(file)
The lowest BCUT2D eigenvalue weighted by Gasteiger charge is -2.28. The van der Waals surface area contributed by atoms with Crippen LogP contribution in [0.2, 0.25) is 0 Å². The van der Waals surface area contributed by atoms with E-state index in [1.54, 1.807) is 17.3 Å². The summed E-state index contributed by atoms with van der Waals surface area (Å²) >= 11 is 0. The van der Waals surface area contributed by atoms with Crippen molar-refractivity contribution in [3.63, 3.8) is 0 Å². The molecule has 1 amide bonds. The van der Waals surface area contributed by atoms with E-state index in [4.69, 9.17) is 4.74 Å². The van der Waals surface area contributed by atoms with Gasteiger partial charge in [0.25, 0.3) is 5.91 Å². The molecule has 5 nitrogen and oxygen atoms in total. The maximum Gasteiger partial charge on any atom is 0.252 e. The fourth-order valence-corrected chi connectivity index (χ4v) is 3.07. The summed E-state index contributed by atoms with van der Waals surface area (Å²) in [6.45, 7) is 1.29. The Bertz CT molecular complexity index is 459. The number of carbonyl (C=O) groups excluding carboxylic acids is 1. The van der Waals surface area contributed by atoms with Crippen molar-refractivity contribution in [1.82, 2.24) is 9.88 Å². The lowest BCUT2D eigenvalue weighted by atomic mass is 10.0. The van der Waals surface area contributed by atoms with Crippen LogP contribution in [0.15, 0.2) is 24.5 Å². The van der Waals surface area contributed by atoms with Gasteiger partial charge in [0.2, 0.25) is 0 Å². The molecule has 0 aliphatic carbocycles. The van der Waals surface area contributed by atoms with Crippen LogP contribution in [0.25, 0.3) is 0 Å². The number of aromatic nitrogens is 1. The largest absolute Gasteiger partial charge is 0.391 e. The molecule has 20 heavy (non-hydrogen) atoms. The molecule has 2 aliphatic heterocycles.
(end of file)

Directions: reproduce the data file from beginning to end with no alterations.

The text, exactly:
The lowest BCUT2D eigenvalue weighted by Gasteiger charge is -2.28. The van der Waals surface area contributed by atoms with Crippen LogP contribution in [0.2, 0.25) is 0 Å². The van der Waals surface area contributed by atoms with E-state index in [1.54, 1.807) is 17.3 Å². The summed E-state index contributed by atoms with van der Waals surface area (Å²) >= 11 is 0. The van der Waals surface area contributed by atoms with Crippen molar-refractivity contribution in [3.63, 3.8) is 0 Å². The molecule has 1 amide bonds. The van der Waals surface area contributed by atoms with E-state index in [4.69, 9.17) is 4.74 Å². The van der Waals surface area contributed by atoms with Gasteiger partial charge in [0.25, 0.3) is 5.91 Å². The molecule has 5 nitrogen and oxygen atoms in total. The maximum Gasteiger partial charge on any atom is 0.252 e. The fourth-order valence-corrected chi connectivity index (χ4v) is 3.07. The summed E-state index contributed by atoms with van der Waals surface area (Å²) in [6.45, 7) is 1.29. The Bertz CT molecular complexity index is 459. The number of carbonyl (C=O) groups excluding carboxylic acids is 1. The van der Waals surface area contributed by atoms with Crippen molar-refractivity contribution in [1.82, 2.24) is 9.88 Å². The lowest BCUT2D eigenvalue weighted by atomic mass is 10.0. The van der Waals surface area contributed by atoms with Crippen LogP contribution in [0.15, 0.2) is 24.5 Å². The van der Waals surface area contributed by atoms with Gasteiger partial charge in [0.2, 0.25) is 0 Å². The molecule has 0 aliphatic carbocycles. The van der Waals surface area contributed by atoms with Crippen LogP contribution in [0.25, 0.3) is 0 Å². The number of aromatic nitrogens is 1. The largest absolute Gasteiger partial charge is 0.391 e. The molecule has 20 heavy (non-hydrogen) atoms. The molecule has 2 aliphatic heterocycles.